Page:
A couple of years ago, another regulation was introduced by the German legislation. A law which states that the installation of Smart Meters for newly built houses is mandatory. This seems smart, since they give a detailed breakdown on energy consumption and allow for more incentive-based tariff models. They also save energy by analyzing and learning from usage patterns.
Smart Meters are recording the energy consumption and then send it to the utility companies for billing, monitoring and reporting. They can track the consumption behavior of households or industrial consumers, which provides the foundation for usage patterns and, therefore, enables the utility company to make forecasts about future demand. The devices are usually capable of bidirectional communication. That means, they are not only tracking the consumption but also if energy is generated (by households e.g. photovoltaic installations) that is fed into the grid.
One of the overall goals for the upcoming future is to follow a resource driven approach for providing power to consumers including the possibility to match individual preferences about the kind of energy they would like to use. An intersecting point between Smart Grid and Smart Home is to equip household devices like washing machines, tumble driers or dish washers with actuators, being switched on automatically if for instance the energy is cheaper during the nighttime. Since, those devices normally need more energy than others in a typical household, this approach can clearly show how cost savings can be achieved by using this kind of Machine-to-Machine Communication.
Those examples are not far away from where we are at the moment. But there are still a couple of shortcomings that have to be properly addressed. One of the biggest challenges is the intermediation platform. Currently, in order to determine the demand of energy, utility companies are making a forecast based on consumption data from the past. The procurement of energy is done on a market, where amounts of that non-storable commodity are traded. Energy is bought in advance on different markets depending on the timeframe.
Mainly three markets for trading energy are differentiated: the futures market (long-term), the spot market (short-term, one day ahead) and the intraday market (same day as consumption). The trading tries to create cost-efficiency in the supply and demand process of energy. If just looking at conventional energy generating methods like coal or nuclear power plants, supply is to some extent controllable but only in advance. The fact that renewables are preferably treated when feeding into the grid creates higher uncertainty about the amount, the location and the point of time energy is available or deliverable, since their generation partly depends on weather conditions, which can change quickly. Therefore, the timeframe is rather short to integrate them. In sum, the biggest problem on the energy market is uncertainty about demand, while also conventional energy sources cannot adjust quick enough in order to meet the optimal output level. In addition, the energy production by renewables can only be considered in a short time frame. So the biggest challenge seems to be time.
The Social Sensor Cloud (abbreviated SSC), a R&D project carried out by azeti Networks with research support of the Technical University of Berlin, can address the challenges in the energy market and increases not only the efficiency of matching supply and demand in an even shorter term than currently possible. It also allows to integrate Smart Home devices (with actuators) like washing machines and tumble driers to be automatically triggered when preferences of the household are matched (e.g. green energy usage or low price of energy).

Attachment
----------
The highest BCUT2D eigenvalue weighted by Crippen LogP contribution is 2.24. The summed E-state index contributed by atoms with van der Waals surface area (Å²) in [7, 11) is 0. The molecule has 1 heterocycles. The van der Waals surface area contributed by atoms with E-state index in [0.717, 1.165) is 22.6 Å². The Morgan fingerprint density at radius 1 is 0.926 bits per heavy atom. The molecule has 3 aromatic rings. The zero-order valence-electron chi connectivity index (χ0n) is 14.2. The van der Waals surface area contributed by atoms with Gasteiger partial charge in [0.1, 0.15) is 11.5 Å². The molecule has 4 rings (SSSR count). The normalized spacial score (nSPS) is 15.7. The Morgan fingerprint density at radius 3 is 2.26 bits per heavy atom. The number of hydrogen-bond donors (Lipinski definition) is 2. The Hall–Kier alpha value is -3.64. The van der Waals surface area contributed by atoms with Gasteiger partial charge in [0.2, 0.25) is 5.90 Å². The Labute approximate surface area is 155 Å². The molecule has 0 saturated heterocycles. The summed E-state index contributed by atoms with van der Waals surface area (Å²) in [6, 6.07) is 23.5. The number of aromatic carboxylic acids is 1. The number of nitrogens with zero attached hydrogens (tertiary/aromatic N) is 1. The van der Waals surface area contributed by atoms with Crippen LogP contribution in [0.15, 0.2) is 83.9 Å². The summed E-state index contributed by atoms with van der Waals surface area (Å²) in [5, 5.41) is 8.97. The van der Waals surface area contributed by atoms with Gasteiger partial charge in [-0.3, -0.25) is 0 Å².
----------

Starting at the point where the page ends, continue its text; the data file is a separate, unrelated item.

The cloud-based platform, where sensors and actuators can interact on a global scale, helps to broker near real-time information between utility companies, energy producers, households and industrial consumers. All the collected information is grouped and analyzed in order to provide the most efficient allocation with regard to energy supply of all different available kinds and the demand including the preferences. Especially utility companies, which have to buy energy in advance are now enabled to optimize their energy portfolio, due to shorter time windows for reacting on specific demands or shortages in supply. This makes the integration of renewable sources of energy production more efficient in terms of quantity and overall costs.
With the SSC, it is possible to build virtual sensors based on topics. On the consumer side, households or industrial customers preferences can be assigned to virtual sensors like demand for renewable energy in a region or households with heavy nighttime consumers and a preference for energy generated from coal-fired power plants for instance. On the supply side, the SSC can collect information from conventional power plants as well as from the various small energy producers, whose amount of generated power can be aggregated in a virtual power plant, which can contribute to the optimization of the energy supply.
In summary, the specific structure and characteristics of the energy market, namely the time-constraint together with the lack of short-term information, can be addressed by using the Social Sensor Cloud. In terms of the energy market, the SSC represents an intermediation platform, where near-real time information of both, the supply and the demand side is brokered in order to achieve the optimal allocation with regard to quantity produced, quantity demanded (taking into account the various kinds of energy and preferences over it) and the price. With this technology, the logical continuation of Smart Meter and Smart Grid can be provided, which is Smart Power.